Please begin reading this project by choosing one of seven possible pathways (the starting points, or portals, to the paths are listed below). Each pathway explores one possible story of the human or humanoid loss of wings. As it does so, it will use the tools of cultural and media analysis, history of science, political economic analysis, or cultural studies to forge new ways of thinking about how human and non-human bodies are related through flesh and story. Created as a companion site for the book by Phillip Thurtle, Biology in the Grid: Graphic Design and the Envisioning of Life (University of Minnesota Press, 2018), the site uses the concept of grids and modularity to create new forms of multimodal scholarship. Each path can be taken on its own, as a short form of scholarship on a specific cultural moment in defining what bodies might do, or as an element of a large mythopoeic reservoir of observations on the role of bodies in scientific and popular culture. Especially important for following these stories, is the concept of haunting through Gothic moments. Each of these stories are intended to haunt each other. This means that they not only add to each other, creating a fuller picture of how bodies relate--they also haunt each other through their absence. Thus, every body not only roughly registers what has occurred during evolution and development, they also mark lost potentials that haunt the organism as it continues to change. Viewing cultural and biological evolution as haunted by outcomes not taken, shapes a view of life that emphasizes the relatedness and the differences of all living beings.
This is a remarkable time in the history of biological thought. Experiments during the past few decades have changed scientists' views of how genes contribute to evolution and development. Genes were once thought to carry the instructions for building an organism, much like a blueprint carries instructions for building a house. Now genes are considered more like exquisitely sensitive switches that initiate and refine sequences of events. This new understanding of how genes operate changes how we think about how organisms develop and how they are related to each other.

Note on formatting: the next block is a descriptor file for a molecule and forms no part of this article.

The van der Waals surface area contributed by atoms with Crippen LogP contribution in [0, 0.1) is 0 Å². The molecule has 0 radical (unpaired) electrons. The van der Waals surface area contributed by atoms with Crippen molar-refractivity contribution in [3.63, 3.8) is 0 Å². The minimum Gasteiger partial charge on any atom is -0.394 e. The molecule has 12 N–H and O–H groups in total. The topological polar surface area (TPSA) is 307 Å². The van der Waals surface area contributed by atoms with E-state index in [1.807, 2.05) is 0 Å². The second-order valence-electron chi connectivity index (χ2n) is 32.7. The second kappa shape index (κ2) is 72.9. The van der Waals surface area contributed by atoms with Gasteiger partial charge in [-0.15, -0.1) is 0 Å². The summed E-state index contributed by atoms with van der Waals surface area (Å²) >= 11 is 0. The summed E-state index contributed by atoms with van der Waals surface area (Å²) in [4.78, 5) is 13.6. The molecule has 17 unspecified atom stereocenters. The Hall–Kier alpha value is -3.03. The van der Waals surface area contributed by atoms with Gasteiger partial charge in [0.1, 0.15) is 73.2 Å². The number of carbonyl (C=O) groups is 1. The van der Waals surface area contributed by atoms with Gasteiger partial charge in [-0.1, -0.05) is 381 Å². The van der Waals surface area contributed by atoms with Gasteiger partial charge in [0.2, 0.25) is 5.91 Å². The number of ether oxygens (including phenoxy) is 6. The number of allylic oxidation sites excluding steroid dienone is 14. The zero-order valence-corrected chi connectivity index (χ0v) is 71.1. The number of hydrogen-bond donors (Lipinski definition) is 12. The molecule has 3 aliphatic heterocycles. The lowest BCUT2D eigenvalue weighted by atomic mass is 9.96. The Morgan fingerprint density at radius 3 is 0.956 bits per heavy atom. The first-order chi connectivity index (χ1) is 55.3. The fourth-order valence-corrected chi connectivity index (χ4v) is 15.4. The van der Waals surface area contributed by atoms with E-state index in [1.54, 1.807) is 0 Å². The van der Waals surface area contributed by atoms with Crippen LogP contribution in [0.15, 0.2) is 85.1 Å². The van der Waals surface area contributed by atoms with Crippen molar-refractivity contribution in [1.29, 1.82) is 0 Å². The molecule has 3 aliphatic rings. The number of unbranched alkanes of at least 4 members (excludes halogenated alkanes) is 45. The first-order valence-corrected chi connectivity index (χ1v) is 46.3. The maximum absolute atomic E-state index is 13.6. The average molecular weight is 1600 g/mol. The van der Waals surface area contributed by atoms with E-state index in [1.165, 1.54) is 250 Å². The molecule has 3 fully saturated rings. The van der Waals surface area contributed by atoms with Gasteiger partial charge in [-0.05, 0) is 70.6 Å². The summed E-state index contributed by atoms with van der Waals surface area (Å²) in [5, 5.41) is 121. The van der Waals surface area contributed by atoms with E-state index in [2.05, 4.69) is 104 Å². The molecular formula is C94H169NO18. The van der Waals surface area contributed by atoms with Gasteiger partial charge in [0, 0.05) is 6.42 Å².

For instance, scientists now know that humans possess all the molecular machinery needed to develop wings. All the molecules needed to turn genes on or off in winged animals, are active in humans as well. The fact that humans don't have wings, however, has haunted stories of personal and social transformation for millennia. There are many popular stories where the development of wings is considered a testament to humankind's divine nature. A good example of this is the myth of Icarus, where wings signal the potential to transcend earthbound existence. But what we learned about recent biology suggests that we might have this backward. What if our stories about gaining wings are really ghost stories about a shared biological potential with other animals? Might these stories of wings, then, be an unconscious but biological testament to what we have lost in becoming human? Might the important evolutionary and psychological moment, then, be when we lost our wings, as opposed to the potential of growing them?
The Losing My Wings project explores this moment of loss and transformation through the collection of stories from film, literature, popular culture, and the history of science. What the site allows users to do is to traverse these stories to envision new narratives about the loss of wings and understand how important this specific myth of bodily transformation haunts scientific thought as well as a wider cultural discourse. Just choose a starting point and begin to explore the different ways that humans, humanoids, and other creatures have lost their wings. Here are the starting points:
Gothic Fables of Losing My Wings
- Yagharek Longs to Fly
- Human Limb Development
- Fallen Angels
- How the Fly Lost its Wings
- Popular Culture and Extraordinary Bodies
- From Sensory Bristles to the Spots on a Butterfly's Wing
- Gothic Biology
Each of the portals to the paths on the splash page of the project uses a specific wing to haunt its loss.
"Yagharek Longs to Fly" is haunted by the large and structurally solid wings of a heron.
The developing wing of the chick embryo haunts the path on "Human Limb Development". Chicken wings are the most popular model used to map vertebrate limb development. Alcian blue stains the polysaccharides in the developing cartilage a royal blue.
A wing plucked from the angel Gabriel, as found in Fra Angelico's, "Annunciation" (1438-1445), haunts the path of "Fallen Angels".
The diminutive but detailed wing of the common domestic fruit fly, Drosophila melanogaster, haunts the path of "How the Fly Lost its Wings".
"Popular Culture and Extraordinary Bodies" is haunted by the wing of a sandpiper, a bird that is often found on the shore, a fecund ecological zone found between water and earth.
The spotted wing of the butterfly known as the common buckeye haunts the path of "From Sensory Bristles to the Spots of a Butterfly's Wing".
Perhaps unsurprisingly, the wing of a bat haunts the path for "Gothic Biology".
Author - Phillip Thurtle
Programmer/Designer - Michael Beach
Aesthetic Consultant/Designer - Hannah Patterson
Programmer - John Morrow
This project was generously funded by the Simpson Center for the Humanities at the University of Washington
Much of the historical and theoretical reflection that gave birth to this project can be found in Phillip Thurtle, Biology in the Grid: Graphic Design and the Envisioning of Life (University of Minnesota Press, 2018).